Top stitch
Top stitching inside

Attaching the top

Mark the top piece into quarters. I like to think of it as the face of a clock, marking 6, 9, 12 and 3 o’clock. You will notice that the top piece is slightly oval. The height of the oval at 12 o’clock is the front of the hat, 9 and 3 o’clock are the sides of the hat.

Mark the top

Match the top piece to the crown, with right sides together. Make sure the sides of the top piece match the side seams of the crown.

Ease the top

Ease the circumference of the top into the crown. I find it useful to clip into the curves just a little to make it easier to, um, ease!

Clip into the curves

Once the top is attached, press the seam allowances down towards the crown. Turn right side out and top stitch on the crown, close to the attachment seam.

Top stitch the crown

Attaching the brim

Now for the brim! Match the brim and the lower edge of the crown right sides together, taking care to line up the side seams.

Ease the brim

Stitch together, then press the seam allowance up towards the crown. Turn right side out and top stitch on the crown, close to the attachment seam.

Top stitch the crown

Repeat all the sewing you’ve done so far for the lining.

Two hats – outer and lining

Joining the two hats

Once you have assembled the outer fabric and repeated all the steps for the lining, you will have two hats! To join them, place one over the other, right sides together. Match the brims all the way around.

Apply the lining to the main hat
Pin the lining in place

Stitch together, leaving a gap of a few centimetres for turning.

Gap for turning

Finishing the brim

Reach into the gap left in the brim and turn the hat right side out.

Turn the hat right side out
Hat and lining, right sides out

Nestle the lining into the crown of the hat. Round out the brim, being careful to keep the lining slightly towards the inside of the hat. The fabric in the gap will naturally curl towards the inside. Pin in place and press gently.

Close the gap
Pin the lining

Top stitch along the edge of the brim, catching the lining underneath.

Pinned brim
Stitched brim

To hold the rest of the brim lining in place and give the hat a bit more structure, top stitch concentric circles around the brim.

Concentric top stitching

And you’re done! Admire your handiwork and head on outside!

Finished bucket hat

Thank you!

Thanks for sewing along and making the Afternoon hat! Please share on Instagram, Twitter or Facebook with #afternoonhat – I’d love to see what you made. As always, if you enjoyed the pattern or have any other feedback, please feel free to email me. Now go show that hat some sun!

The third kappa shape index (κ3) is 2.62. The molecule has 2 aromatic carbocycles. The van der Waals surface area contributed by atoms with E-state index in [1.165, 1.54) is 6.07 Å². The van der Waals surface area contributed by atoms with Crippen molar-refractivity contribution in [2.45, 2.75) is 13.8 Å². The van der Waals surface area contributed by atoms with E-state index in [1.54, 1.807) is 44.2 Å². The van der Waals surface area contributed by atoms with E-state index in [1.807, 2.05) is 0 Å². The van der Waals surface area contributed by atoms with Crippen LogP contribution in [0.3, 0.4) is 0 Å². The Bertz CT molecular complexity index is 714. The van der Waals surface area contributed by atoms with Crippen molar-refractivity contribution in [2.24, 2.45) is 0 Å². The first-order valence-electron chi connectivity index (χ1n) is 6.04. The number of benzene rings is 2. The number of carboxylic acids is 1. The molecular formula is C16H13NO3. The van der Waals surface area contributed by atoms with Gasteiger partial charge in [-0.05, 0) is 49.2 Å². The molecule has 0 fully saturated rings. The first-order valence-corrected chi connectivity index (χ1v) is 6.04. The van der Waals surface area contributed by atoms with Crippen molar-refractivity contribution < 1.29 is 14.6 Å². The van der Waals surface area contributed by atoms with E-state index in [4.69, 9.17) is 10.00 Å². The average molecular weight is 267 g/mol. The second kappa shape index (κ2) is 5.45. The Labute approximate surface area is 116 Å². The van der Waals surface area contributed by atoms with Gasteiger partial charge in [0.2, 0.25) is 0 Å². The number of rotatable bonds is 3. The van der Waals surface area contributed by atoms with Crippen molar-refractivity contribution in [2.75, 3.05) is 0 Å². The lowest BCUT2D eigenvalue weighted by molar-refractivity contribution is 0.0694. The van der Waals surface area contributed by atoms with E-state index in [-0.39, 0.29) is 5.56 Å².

Download these instructions [2.3 MB PDF]


Bucket hat FAQs

I can't seem to open the file?

The pattern is supplied in a compressed folder that needs to be unzipped. This shouldn't require any additional software – if you right click and select 'extract', it will unzip the folder and show you the PDF files.

Please make sure to use a laptop or desktop computer (rather than your mobile or tablet) to download and print the pattern.

I want to make this hat for a child, what size should I use?

The pattern is sized for adults, but this site has a useful chart of 'average' child head sizes. Please measure if you're not sure, or do a quick search for a child-specific pattern – they are out there! :)

What can I use to stiffen the brim?

Most medium-weight fabrics like canvas or denim will usually hold their shape without the need for extra reinforcement. If you are using a lighter fabric, you can use some iron-on interfacing to stiffen the brim pieces if you like.

The top appears to be too big for the crown, am I doing something wrong?

No, you're right! The top piece is larger than the crown and needs to be eased in. The idea here is that it creates a slightly domed shape for the top of the head. The same goes for the lower edge of the crown – it also needs to be eased onto the top of the brim.

This picture and this picture illustrate the size difference in both cases.

Okay – how do I ease the pieces together without folding or overstretching?

When easing, pin generously and gently pull the excess fabric taut between the pins as you sew. You can also make very small clips (no bigger than the seam allowance) into the curves to make it easier to match.